– Offer a bonus. Selling agents propose offering a bonus to the buyer’s agent, on top of a conventional commission. Tacking on extra cash to close the deal could lure more brokers to a property, upping the chances of finding a buyer. West says Century 21 MoneyWorld recently started its Extra Value program, which offers a buying agent’s bonus, a home warranty and a signature from the sales manager verifying that the house is “very competitively priced.”
– Consider sweetening the deal with goods or services for buyers. West advises his clients to think about perks they or people in their professional networks could supply. A homeowner who manages a travel agency could throw in at cost a high-end vacation package to Hawaii. Or a seller who knows a plumber through a professional group could arrange to provide a water-softening system at cost. Whatever the incentive, it needs to be worth at least $3,000 to $5,000 to make a difference in this market, West says.
– Make the deal financially easier for the buyer. Many sellers already take on closing costs to get a contract signed. But going a step further and financing a part of the mortgage could pay even bigger dividends.
Sellers with substantial equity might not need all that cash to close on a new place. For some clients in that position, Hellmuth recommends carrying a note for 10% to 20% of a purchase price. A seller’s loan can close the gap for buyers who need 100% financing but no longer can find it in a tightened mortgage market. The seller can command steeper interest rates than banks, sometimes as much as 1% to 2% higher, Hellmuth says.
– Finally, don’t sell now if you don’t have to. Homeowners who do not need to move should reconsider placing their properties on the market. And even sellers who must move should consider renting their homes rather than listing them in a down market, agents say. Sure, with thousands of investment properties on the market, competition could make it difficult to set rent high enough to recoup mortgage, title insurance and property-tax costs. But covering even some monthly expenses might pencil out better than letting a home sit vacant for months.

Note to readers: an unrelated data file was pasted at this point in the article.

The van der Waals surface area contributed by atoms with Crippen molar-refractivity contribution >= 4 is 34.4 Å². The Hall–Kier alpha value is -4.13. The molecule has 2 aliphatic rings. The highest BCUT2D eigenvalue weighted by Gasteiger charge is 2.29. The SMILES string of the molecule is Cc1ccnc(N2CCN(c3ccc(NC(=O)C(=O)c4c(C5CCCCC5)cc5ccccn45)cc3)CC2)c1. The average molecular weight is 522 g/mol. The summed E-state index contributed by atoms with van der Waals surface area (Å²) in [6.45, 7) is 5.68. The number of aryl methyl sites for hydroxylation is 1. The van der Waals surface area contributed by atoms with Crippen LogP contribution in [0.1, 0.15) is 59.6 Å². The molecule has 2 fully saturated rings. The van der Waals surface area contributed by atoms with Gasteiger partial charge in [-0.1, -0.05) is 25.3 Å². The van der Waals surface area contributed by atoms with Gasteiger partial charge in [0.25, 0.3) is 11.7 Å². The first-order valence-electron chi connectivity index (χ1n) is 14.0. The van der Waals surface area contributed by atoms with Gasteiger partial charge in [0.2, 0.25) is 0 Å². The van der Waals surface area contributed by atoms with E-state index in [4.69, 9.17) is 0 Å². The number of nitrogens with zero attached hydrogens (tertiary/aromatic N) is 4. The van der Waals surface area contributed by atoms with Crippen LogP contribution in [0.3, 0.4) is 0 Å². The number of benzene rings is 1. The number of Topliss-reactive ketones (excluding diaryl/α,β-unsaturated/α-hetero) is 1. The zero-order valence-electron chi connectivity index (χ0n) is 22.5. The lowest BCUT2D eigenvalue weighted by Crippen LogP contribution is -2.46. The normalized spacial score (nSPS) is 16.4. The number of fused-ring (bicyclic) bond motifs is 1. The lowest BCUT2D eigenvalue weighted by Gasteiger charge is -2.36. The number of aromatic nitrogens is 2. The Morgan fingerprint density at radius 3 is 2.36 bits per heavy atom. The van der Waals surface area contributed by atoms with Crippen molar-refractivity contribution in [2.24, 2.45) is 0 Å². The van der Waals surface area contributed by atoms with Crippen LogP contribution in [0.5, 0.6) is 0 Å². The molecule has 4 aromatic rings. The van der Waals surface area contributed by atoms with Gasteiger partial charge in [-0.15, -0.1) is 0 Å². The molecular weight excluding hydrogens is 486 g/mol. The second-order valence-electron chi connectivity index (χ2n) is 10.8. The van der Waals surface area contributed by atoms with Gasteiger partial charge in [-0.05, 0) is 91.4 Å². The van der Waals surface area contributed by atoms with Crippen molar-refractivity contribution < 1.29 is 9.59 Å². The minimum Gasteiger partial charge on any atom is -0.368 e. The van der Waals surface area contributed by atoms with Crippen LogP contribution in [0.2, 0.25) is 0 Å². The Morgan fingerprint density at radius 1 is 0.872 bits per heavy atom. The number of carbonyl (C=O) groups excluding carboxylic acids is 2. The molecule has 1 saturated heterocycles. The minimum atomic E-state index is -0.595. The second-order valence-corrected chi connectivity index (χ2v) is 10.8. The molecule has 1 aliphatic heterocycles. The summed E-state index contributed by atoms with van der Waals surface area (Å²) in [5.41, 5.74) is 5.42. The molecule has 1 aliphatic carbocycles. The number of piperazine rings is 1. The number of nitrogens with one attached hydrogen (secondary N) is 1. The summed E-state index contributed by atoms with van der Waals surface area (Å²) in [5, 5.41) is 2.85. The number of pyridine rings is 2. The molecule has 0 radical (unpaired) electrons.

Tallying equity is key to determining whether renting is a smarter option than selling, West says. A person who owes $50,000 more on the mortgage than the home is worth might need to rent for two to three years before the home’s value has increased enough or before he or she has built up enough equity to pay off the bank and break even. If the owner rents the home, he or she might lose $300 or $400 a month. But even over three years, the loss on rent would total roughly $7,000 to $15,000, considerably less than the loss the owner would sustain if he or she sold now.
Renting at such a monthly loss makes less sense for the homeowner who is upside down on his mortgage by $10,000 or less, West says.
A lease with an option to buy could draw in reticent buyers, Hellmuth says. Allowing a prospective buyer to rent for a few months or a year, while he or she cleans up credit or gets comfortable with buying in an uncertain market, could clinch an agreement.
Copyright © 2007, Las Vegas Review-Journal
Distributed by McClatchy-Tribune Information Services.